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Study Indicates Living with Partner Before Marriage Increases Likelihood of Divorce

If you have wondered whether living together before marriage has an impact on the quality of marriage, a new study from the Center for Marital and Family Studies indicates that it does. According to the survey performed by the organization targeting couples that have been married for fewer than 10 years, there appears to be a greater likelihood of divorce among couples that lived together before marriage.

The men who responded in the survey rated themselves as being “considerably lower” in how much they are dedicated to their spouses. Other studies performed by the organization have yielded the same findings for women, though to a smaller degree.

Meanwhile, survey respondents that were committed to marrying each other before they began living together did not experience the same lower levels of commitment exhibited in the cohabiting partners.

Researchers at the center posit that some of the men surveyed may have married their spouse even though they might not have done so had they not lived together. The term used was “deciding, not sliding.” The group of people not cohabiting had decided that they were going to be married, whereas the people living together were more likely to “slide” into a marriage because it was the natural next step.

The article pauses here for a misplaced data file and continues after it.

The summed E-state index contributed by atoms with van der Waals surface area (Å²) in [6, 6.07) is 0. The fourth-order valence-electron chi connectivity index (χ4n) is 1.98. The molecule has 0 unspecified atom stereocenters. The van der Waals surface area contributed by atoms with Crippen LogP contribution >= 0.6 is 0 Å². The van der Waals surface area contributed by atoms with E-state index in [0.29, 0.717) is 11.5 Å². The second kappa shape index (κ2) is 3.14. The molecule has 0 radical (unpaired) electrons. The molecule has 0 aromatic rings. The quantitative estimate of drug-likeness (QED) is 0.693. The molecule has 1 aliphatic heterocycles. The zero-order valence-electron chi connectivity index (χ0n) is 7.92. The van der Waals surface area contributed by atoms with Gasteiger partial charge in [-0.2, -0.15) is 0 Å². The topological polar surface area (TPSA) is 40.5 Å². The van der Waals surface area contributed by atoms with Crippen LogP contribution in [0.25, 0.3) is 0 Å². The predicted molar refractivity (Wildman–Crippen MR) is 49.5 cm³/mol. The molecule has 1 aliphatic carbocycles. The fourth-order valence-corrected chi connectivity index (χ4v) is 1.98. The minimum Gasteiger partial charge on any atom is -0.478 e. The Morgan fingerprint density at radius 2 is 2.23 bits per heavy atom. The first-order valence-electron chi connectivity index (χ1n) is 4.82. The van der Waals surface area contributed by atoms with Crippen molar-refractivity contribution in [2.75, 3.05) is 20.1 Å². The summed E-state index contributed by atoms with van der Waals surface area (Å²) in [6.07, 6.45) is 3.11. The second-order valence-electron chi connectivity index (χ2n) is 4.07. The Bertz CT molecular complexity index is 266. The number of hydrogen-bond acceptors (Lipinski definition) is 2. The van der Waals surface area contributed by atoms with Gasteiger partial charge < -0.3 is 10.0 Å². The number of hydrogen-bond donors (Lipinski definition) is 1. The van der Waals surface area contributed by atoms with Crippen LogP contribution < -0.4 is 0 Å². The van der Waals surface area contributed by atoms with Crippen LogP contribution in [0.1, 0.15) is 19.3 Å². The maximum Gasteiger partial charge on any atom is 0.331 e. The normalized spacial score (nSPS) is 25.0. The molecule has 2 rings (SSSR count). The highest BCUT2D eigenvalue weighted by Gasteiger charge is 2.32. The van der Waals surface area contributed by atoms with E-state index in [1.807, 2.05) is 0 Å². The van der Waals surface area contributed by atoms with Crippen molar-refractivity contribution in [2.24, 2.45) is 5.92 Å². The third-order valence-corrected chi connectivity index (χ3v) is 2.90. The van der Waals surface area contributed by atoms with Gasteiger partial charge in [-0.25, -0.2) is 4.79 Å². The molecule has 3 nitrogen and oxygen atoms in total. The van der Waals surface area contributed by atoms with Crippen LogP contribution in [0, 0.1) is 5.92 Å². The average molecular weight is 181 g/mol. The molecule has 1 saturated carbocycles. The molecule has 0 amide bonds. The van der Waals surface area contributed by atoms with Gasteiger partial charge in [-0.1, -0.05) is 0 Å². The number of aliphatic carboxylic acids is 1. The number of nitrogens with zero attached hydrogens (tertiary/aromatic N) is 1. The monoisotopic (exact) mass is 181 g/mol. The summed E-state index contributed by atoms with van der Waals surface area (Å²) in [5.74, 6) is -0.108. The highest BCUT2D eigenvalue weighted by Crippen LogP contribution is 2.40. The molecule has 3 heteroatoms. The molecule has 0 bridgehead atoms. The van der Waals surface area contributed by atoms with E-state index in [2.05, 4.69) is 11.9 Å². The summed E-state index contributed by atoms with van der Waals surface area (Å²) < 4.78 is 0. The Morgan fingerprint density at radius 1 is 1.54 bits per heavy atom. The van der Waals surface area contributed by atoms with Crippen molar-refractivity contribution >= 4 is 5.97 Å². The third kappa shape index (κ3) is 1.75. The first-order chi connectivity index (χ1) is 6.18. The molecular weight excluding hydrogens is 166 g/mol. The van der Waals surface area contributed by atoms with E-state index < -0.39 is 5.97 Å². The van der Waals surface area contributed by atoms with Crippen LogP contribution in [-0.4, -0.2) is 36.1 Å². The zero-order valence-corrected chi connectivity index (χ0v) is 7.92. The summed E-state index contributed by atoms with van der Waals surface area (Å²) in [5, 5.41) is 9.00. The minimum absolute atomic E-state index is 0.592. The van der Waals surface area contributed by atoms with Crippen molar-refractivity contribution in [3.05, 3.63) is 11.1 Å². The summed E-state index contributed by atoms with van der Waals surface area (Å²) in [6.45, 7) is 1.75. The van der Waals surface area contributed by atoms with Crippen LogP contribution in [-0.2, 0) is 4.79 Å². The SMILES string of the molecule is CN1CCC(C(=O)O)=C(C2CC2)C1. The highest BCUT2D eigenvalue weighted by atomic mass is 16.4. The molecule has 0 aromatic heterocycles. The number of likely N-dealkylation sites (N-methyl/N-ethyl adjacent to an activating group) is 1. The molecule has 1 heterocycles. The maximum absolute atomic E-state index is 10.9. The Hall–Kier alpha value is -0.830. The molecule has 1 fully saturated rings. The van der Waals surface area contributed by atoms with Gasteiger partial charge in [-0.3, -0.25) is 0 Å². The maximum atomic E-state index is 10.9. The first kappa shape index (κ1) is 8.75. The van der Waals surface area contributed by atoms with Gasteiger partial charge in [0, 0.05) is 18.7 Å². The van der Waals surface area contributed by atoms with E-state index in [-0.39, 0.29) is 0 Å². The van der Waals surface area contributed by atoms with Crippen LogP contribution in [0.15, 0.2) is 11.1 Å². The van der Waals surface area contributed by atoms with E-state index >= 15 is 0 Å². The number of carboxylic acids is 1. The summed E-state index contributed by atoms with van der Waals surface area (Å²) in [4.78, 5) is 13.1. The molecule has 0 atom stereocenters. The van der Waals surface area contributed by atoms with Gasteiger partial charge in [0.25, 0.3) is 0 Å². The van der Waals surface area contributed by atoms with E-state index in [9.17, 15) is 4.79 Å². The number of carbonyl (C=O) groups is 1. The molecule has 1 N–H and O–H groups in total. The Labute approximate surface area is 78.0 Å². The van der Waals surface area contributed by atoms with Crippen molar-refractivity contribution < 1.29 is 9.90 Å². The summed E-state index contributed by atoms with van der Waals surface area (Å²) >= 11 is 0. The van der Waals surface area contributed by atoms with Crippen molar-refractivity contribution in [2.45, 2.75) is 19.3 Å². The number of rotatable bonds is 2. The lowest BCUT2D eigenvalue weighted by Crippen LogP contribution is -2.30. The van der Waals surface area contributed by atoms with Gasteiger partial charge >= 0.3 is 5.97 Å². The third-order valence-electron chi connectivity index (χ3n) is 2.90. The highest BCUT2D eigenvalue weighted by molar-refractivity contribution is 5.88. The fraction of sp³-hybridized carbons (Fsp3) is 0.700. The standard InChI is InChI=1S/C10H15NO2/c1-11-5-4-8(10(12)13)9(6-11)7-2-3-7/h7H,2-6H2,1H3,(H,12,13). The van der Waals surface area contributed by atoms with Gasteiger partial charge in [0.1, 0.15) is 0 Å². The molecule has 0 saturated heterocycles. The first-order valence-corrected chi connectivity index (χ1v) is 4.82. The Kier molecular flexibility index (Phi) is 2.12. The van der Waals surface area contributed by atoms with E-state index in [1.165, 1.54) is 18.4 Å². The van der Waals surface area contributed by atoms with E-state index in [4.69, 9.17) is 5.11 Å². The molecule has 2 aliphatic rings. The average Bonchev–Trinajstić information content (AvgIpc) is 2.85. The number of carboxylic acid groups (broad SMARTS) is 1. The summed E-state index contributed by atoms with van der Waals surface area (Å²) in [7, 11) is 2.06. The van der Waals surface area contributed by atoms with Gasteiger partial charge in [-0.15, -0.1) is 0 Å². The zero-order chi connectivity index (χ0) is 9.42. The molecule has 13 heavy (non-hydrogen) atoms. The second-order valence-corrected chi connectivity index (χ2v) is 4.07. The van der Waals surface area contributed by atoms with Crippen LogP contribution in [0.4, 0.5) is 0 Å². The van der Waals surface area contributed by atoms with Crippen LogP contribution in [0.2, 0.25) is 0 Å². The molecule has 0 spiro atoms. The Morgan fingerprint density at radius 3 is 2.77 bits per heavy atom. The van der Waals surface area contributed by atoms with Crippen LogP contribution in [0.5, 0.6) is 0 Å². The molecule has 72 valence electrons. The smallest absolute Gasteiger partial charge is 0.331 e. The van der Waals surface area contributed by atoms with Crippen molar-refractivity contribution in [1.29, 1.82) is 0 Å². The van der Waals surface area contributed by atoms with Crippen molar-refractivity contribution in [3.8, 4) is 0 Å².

Other statistics reflect the same conclusion. In 2010, the divorce rate for couples cohabiting before engagement was even 8 percent higher than couples cohabiting after engagement but before marriage.

The problem with living together, according to the researchers, is that it seems to be more difficult to “disentangle” yourself from the relationship should it appear to be coming to an end. Therefore it’s easier for people to try to fix the relationship, even if it doesn’t appear that it’s going to work.

For more information on divorce and cohabitation statistics, meet with a dedicated Long Island divorce attorney at Bryan L. Salamone & Associates.

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